Some studies have shown that visual impairment leads to visual cortex damage. It has shown that neuronal cells in the retina as well as its thickness also get affected in AD.[15] [16] The retina shares various functions with central nervous system, transmission of signal leads to visual perception, cognition, image formation, and spatial memory. Therefore, keeping in mind this doubted or unconfirmed relation between visual problems and visuospatial memory or cognitive learning, this laser-induced retinal injury model was established. This model was used to study the effects of laser on visuospatial memory or cognitive abilities via retinal degeneration using standardized parameters such as 100-µm size of the laser.


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Methods

All the experiments were performed under good laboratory practice guidelines. All the protocols were approved by the study director and quality assurance personnel.


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Study Design

In this study, 6 to 8 weeks C57BL/6J male mice were used. Animals were fed on standard diet and RO drinking water was available ad libitum. Animals were maintained in a 12-hour light/dark cycle. Utmost care was taken while performing experiments. All the experiments were conducted in accordance with Institutional Animal Ethical Committee (105/IAEC/720).


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Laser Photocoagulation

Mice were anesthetized with the mixture of ketamine and xylazine in the ratio 1:10 intraperitoneally in to mice and their pupil was dilated with 1% tropicamide and phenylephrine. A slit lamp connected with laser photocoagulator (IRIDEX) with 532 nm argon green laser wavelength was used. Eight laser shots were given to both eyes. The laser shots were given around optic disc in each eye with coverslips as a contact lens. The size of laser spots was 100 µm; duration of exposure to laser pulse was 100 milliseconds; power of the laser was 200 mW. These all parameters were already standardized in our laboratory.[17] The mice whiskers were trimmed and eyes were kept moist and clean with sterile saline. After that, mice were placed on slit lamp laser system. The fundus was observed using coverslip with one drop of hydroxypropyl methylcellulose. Once the site got visualized, eight laser shots were given to each eye in circular fashion around the optic disc.


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Fundus Fluorescein Angiography

To validate the laser model, FFA was done after 24 hours of laser injury. The animals were anesthetized and pupil was dilated. The mice received tail vein injection of 0.2 µL of fluorescein dye diluted in 1 mL normal saline. Immediately after injecting, fundus was focused. The vascular leakage and size of laser lesion was determined by using Heidelberg Engineering software. The laser-induced leakage validated the establishment of laser model.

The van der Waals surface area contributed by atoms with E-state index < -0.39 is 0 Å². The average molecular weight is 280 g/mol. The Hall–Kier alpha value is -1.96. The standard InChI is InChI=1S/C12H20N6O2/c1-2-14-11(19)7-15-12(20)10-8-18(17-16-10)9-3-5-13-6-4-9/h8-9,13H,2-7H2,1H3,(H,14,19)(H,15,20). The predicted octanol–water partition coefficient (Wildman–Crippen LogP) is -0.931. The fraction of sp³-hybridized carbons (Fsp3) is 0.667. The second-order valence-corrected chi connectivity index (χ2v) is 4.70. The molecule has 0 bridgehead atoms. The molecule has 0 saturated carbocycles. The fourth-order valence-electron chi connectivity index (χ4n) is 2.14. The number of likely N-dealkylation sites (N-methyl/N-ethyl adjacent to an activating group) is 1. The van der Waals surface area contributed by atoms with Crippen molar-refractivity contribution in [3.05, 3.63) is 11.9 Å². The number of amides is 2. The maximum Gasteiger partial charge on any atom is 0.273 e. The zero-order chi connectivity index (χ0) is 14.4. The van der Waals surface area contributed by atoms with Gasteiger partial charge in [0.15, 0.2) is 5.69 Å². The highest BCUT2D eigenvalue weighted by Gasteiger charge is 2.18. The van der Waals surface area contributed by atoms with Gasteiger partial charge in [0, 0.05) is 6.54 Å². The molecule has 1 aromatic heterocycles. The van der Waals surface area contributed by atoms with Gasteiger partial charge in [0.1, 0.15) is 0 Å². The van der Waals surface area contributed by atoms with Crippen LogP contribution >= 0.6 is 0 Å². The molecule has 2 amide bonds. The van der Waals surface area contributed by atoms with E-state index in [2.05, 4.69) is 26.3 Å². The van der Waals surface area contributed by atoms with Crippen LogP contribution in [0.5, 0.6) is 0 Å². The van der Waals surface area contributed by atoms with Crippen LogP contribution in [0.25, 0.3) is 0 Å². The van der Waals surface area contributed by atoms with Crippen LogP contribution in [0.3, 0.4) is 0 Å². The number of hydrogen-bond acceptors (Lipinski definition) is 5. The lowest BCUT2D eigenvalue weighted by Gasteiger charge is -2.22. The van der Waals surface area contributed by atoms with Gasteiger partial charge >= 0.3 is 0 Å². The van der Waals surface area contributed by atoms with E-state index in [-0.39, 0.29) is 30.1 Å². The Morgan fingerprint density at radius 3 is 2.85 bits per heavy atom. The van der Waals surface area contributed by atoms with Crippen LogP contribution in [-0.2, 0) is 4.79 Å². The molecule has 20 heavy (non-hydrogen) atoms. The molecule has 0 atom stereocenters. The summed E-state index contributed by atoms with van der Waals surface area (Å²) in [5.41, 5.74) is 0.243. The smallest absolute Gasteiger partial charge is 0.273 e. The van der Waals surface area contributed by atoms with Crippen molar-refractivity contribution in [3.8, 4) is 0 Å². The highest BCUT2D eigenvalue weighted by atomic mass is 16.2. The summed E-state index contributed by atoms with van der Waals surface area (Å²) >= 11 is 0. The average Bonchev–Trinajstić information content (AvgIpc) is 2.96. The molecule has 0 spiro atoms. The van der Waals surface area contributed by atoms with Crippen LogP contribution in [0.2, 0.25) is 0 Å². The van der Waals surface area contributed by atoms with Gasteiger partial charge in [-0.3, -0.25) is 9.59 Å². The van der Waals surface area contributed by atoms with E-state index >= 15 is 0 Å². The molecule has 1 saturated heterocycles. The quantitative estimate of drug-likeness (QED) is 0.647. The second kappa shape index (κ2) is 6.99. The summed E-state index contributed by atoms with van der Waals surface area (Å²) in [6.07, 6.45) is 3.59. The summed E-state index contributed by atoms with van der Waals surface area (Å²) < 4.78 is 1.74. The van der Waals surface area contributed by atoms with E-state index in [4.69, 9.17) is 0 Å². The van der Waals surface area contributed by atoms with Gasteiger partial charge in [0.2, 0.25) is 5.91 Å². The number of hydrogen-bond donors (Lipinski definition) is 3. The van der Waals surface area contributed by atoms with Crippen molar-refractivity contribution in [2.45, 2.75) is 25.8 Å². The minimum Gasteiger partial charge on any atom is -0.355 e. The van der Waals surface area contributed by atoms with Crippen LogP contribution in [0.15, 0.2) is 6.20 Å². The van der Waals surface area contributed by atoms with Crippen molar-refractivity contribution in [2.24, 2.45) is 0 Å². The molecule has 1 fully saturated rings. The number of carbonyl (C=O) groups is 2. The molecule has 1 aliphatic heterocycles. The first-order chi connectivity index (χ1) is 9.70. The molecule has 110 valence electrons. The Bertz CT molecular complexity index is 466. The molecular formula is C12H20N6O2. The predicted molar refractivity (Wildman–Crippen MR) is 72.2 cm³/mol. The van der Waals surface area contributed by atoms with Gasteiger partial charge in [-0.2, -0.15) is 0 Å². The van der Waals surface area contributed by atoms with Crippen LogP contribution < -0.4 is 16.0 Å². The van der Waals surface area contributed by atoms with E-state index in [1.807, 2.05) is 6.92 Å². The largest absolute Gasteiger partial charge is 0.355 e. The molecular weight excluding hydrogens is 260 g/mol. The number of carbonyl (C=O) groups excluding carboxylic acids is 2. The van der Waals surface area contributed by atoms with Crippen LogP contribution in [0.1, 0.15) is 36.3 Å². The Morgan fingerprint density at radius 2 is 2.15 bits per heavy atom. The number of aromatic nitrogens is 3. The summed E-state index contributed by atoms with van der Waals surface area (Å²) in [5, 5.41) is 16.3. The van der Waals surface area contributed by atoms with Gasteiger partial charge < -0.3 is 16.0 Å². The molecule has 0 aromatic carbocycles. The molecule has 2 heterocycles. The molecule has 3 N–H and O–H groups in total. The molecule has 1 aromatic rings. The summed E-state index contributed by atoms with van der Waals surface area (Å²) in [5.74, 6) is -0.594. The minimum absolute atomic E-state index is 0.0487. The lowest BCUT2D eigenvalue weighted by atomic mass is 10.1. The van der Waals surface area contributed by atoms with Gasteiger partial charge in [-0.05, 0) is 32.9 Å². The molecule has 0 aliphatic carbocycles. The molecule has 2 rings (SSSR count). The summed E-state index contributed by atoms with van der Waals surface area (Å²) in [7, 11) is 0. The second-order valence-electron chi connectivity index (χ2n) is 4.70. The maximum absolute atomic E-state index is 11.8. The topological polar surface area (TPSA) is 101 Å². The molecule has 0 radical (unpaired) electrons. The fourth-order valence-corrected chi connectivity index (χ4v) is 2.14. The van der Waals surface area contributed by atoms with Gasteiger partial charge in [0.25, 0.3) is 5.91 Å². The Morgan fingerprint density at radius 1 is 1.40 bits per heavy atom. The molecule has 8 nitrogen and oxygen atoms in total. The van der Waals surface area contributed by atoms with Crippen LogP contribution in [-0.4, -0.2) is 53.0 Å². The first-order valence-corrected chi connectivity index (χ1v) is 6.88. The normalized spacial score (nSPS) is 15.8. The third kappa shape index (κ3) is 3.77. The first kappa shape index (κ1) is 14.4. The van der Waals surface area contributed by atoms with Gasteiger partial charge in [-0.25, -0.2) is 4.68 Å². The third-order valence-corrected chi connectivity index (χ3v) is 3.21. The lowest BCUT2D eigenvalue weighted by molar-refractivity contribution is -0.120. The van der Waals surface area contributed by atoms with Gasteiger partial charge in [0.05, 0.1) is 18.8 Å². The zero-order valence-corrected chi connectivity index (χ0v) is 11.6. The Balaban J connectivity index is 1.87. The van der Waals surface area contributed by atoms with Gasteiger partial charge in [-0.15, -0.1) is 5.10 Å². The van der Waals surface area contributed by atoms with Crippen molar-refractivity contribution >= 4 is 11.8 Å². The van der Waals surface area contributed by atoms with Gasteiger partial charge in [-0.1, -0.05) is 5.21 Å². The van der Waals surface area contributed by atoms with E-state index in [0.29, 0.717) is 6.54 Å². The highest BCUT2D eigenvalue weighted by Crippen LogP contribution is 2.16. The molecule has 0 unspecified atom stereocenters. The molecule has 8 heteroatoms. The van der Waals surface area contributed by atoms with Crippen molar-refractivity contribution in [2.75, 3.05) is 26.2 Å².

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Neurobehavioral Analysis

Rotarod

The rotarod consists of circular rod rotating at constant speed to measure muscular strength, motor coordination of mice. After 1 month of laser injury, neurobehavioral assessment was done. The mice were kept on rotating rod at constant speed of 15 rpm for 180 seconds. The mice were allowed to rotate on rotarod for 3 minutes to maintain the balance and to avoid falling. The time taken by the mice to fall from rotating rod was recorded. The trial was done for three times daily followed by Morris water maze (MWM).


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Morris Water Maze

MWM was performed to measure the spatial memory of the mice. After laser injury, the mice underwent neurobehavioral analysis. It was 7 days protocol, first 6 days were acquisition days and the seventh day was retrieval day. Before MWM, mice were screened for swimming ability by rotarod experimentation. MWM consists of circular tank filled with water with equally divided four quadrants named Q1, Q2, Q3, and Q4. A circular white platform was submerged 1 cm below the water surface kept in Q1 quadrant. The visual cues were placed on the walls and pool side. The background of water was colored white to identify and track the darker mice against bright background in ANY-maze software. The complete protocol was recorded and tracked by using ANY-maze video software connected with webcam. The water temperature was maintained between 21 and 24°C. Four trials were done every day and each trial was for 120 seconds. ANY-maze software measures various parameters such as escape latency time of the mice, mean speed from platform to different quadrant, time spent by mice in each quadrant, distance traveled by mice from each quadrant to platform, and mean distance from the platform.


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Passive Avoidance

Passive avoidance is the learning task used to measure short-term memory. The instrument divided into two equal parts named light chamber and dark chamber with a gate between two. This protocol was performed for 3 days for 10 minutes. On first day, mice were allowed to explore both chambers freely. On second day (acquisition day) mice were kept in the light chamber and gate was opened after 30 seconds and then time was recorded when mice entered the dark chamber. In dark chamber, the mice received mild foot shock of 20 mW and after that mice were removed immediately from the box. On third day (test day), the time spent by mice in light chamber was recorded to avoid foot shock in dark.